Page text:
Mitch Daniel Transcript
Table of Contents
I: The Daniels Campaign 00:15 – 08:23
II: Governor of Indiana 08:23 – 30:33
III: To Washington and Back 30:33 – 42:05
IV: Office of Management and Budget 42:05 – 1:06:22
V: Change that Believes in You 1:06:22 – 1:15:20
VI: Intellectual Freedom on Campus 1:15:20 – 1:20:24
KRISTOL: Hi, I’m Bill Kristol. Welcome back to CONVERSATIONS. My guest today is Mitch Daniels, an old friend. And I’m very honored to have you with us, Mitch. Such a distinguished and public life – recently the Governor of the great State of Indiana, now President of Purdue University there, before that Director of the Office of Management and Budget. I think we first met when you were a White House aide, when I first came to Washington 30 years ago. So thanks for being with us.
DANIELS: Appreciate being invited.
KRISTOL: Well, which of all these jobs was your favorite? Which did you enjoy the most?
DANIELS: Probably the one you didn’t mention, which was the longest job I ever had, which was in private business. Actually, two of them, running that was then a contract research organization, but mostly a long tour with the company Eli Lilly & Company, a pharmaceutical business.
I probably learned more there. I’ll say this, I’ve enjoyed each opportunity, but frequently I was asked later, “What previous experiences helped most to be an effective governor?,” that sort of thing. People would always expect me to name something from public life, but probably the experience in business, trying to manage for results, trying to get large numbers of people aligned and headed in a common direction, these were probably the most valuable days I spent.
KRISTOL: When were you there at Lilly in the 90s?
DANIELS: From about 1990 to 2001.
KRISTOL: Wow, a long stretch. And what was the most memorable thing you accomplished? I mean, what – I’ve never been really in the private sector, the real private sector. Obviously, The Weekly Standard is a for-profit magazine, but not a profit-making part of the private sector. So what would I be surprised about? What’s the most striking?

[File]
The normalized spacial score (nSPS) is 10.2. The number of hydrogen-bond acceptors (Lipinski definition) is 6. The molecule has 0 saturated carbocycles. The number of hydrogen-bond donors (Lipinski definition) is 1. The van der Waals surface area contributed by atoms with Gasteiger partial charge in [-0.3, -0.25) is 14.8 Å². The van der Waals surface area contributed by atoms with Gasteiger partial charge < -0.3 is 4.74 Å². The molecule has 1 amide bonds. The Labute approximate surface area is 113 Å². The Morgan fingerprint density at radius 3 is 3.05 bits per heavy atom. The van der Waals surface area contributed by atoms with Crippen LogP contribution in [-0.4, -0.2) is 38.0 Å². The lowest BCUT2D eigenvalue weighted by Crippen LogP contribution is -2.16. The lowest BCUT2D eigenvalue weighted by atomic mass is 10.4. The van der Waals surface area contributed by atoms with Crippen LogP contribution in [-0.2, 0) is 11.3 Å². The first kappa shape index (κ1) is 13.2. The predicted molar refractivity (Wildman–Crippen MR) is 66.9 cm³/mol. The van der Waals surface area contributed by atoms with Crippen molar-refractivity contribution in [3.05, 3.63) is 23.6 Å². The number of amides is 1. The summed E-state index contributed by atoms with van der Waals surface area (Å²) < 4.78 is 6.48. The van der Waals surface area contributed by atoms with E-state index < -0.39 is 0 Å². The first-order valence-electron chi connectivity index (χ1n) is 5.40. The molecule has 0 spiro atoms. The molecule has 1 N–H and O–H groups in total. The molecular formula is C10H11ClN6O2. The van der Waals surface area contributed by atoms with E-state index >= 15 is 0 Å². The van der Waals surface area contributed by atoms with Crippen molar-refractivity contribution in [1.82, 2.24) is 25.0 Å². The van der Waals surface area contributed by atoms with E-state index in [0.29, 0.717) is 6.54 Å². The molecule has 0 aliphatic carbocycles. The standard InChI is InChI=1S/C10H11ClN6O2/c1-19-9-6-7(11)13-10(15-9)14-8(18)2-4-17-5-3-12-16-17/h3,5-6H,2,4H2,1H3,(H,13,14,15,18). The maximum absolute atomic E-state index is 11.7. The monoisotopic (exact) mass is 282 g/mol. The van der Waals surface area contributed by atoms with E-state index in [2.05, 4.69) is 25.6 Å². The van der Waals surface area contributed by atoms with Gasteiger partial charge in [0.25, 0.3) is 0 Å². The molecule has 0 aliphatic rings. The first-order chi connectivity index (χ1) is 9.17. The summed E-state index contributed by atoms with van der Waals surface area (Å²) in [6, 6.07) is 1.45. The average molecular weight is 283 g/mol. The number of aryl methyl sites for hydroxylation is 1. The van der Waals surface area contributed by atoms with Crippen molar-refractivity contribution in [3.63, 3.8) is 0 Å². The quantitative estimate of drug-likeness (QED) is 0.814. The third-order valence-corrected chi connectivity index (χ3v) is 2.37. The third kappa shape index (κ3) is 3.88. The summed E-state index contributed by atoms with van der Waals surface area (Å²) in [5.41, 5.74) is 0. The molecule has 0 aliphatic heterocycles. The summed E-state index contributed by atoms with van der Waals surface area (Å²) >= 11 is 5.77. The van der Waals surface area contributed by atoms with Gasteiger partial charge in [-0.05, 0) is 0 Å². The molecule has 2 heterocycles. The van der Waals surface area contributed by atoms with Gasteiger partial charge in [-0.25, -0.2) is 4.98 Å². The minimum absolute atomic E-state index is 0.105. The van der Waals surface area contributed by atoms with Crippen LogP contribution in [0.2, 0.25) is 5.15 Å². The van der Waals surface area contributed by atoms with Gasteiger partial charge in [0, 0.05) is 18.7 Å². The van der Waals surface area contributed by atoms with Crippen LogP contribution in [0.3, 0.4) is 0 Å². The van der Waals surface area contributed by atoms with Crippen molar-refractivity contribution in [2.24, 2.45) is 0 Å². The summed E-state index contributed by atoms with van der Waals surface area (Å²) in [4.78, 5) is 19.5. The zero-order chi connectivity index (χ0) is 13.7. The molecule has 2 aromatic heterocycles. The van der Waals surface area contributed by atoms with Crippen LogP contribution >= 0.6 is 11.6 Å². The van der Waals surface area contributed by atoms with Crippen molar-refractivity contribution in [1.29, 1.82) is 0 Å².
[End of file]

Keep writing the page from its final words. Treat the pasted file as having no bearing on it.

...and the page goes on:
DANIELS: Well, you know, as in other jobs, I tend to remember the things that I wasn’t satisfied with and didn’t go well and there were definitely some of those. Made some investments in things were probably either before their time or maybe just ill-conceived. There were also some great challenges. Lilly, to this day, remains, as far as I know, the single company, which survived a huge patent expiration without a company-changing experience. They didn’t fold, they weren’t merged, they weren’t forced to acquire someone else. That was an assignment, I had to organize the company for the expiration of Prozac, which is a product you’ll remember.
KRISTOL: And what – and how did you survive? What was the key?
DANIELS: Well, it was the combination of many, many things. Roamed the world. First, the course economies, trying to prepare for expense reductions at the right time. Licensing in products that could somewhat offset the revenue loss that we were going to have. And, you know, it was only achieved through literally a global effort to smooth what would otherwise have been a fatal dip.
KRISTOL: You’re in the public sector; as you know people always say, or often say, it’s so hard to accomplish things in government because of all the rules and regulation, Congress, the media, civil service rules. But in the private sector you can make things happen easily. Is that true? I’ve always wondered how.
DANIELS: Well, certainly more true. But we never, certainly in the gubernatorial experience, never surrendered to the idea that things were fated to be either impossible or impossibly slow.
I think, enjoyed a number of successes that people found surprising. We were very fortunate and instrumental in that becoming so it was that we brought a lot – we were bale to bring a lot of people who did have private-sector experience and I was told recently that at something just around 20 percent this current Administration has the fewest people with any, a day experience in the private sector of any in American history. And ours was quite the reverse of that. We followed a 16-year period in which the other team had been in charge.
We’re able bring a host of people who didn’t understand why things couldn’t be done and were used to operating on a much faster clock speed.